During the NFT craze that struck the celebrity class earlier this year, it was purported that the non-fungible tokens were the future of art collecting, allowing individuals to own a digital file in the same way they might own a physical painting. That prediction has turned out to be a bit faulty, at least in the medium term, and for proof look no further than the Bored Ape Yacht Club NFT purchased by Justin Bieber back in January.
In January, Justin Bieber paid $1.3 million on a Bored Ape NFT. Technically he paid 500 ETH which at that time was worth $1.3 million.
Today, that value of that very same monkey JPEG has dropped to a stomach-lurching fraction of what it once was. The floor price for Bored Ape Yacht Club NFTs is now at 57 ETH . That comes to a little less than $65,000 American dollars.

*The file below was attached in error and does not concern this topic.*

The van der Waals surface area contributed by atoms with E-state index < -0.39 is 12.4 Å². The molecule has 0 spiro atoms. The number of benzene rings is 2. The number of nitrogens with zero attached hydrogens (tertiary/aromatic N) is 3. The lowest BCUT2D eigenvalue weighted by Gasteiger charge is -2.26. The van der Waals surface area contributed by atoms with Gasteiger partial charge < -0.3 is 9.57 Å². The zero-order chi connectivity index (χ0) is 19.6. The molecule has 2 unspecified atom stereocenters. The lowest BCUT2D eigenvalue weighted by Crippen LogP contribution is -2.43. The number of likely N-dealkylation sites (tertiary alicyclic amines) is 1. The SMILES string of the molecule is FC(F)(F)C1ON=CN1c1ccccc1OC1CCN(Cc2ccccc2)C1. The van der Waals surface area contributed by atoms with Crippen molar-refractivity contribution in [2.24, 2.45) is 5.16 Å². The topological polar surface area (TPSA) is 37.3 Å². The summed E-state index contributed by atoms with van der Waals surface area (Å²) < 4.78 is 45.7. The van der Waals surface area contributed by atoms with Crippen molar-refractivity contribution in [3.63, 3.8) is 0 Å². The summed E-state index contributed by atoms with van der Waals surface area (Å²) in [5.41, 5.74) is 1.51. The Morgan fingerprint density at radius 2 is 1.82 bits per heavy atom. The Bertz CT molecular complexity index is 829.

That’s not even the lowest the value of a Bored Ape NFT has dipped in recent days, having at one point sunk to below $60,000 before notching back up to its current position.
Bieber paid 500 ETH for Bored Ape #3001. That purchase has lost at least 95% of its value.
And that wasn’t the only NFT Bieber bought. A month after the aforementioned purchase, Justin paid $444,000 for another monkey JPEG. Today that JPEG is also presumably worth around $65,000.
Put it all together and Justin paid a combined $1.74 million for two JPEGs that today are worth a combined $130,000.
Justin isn’t the only celebrity who got swept up in the Bored Ape Yacht Club fad. Jimmy Fallon, Paris Hilton, Eminem, and Snoop Dogg all bought pieces in the NFT collection when it seemed like the sky was the limit for NFTs.
As it turned out, the sky was not the limit. As the world economy cooled and rationality returned to markets, most people have subsequently remembered that it’s dumb to spend money on monkey JPEGs that can be copy/pasted for free.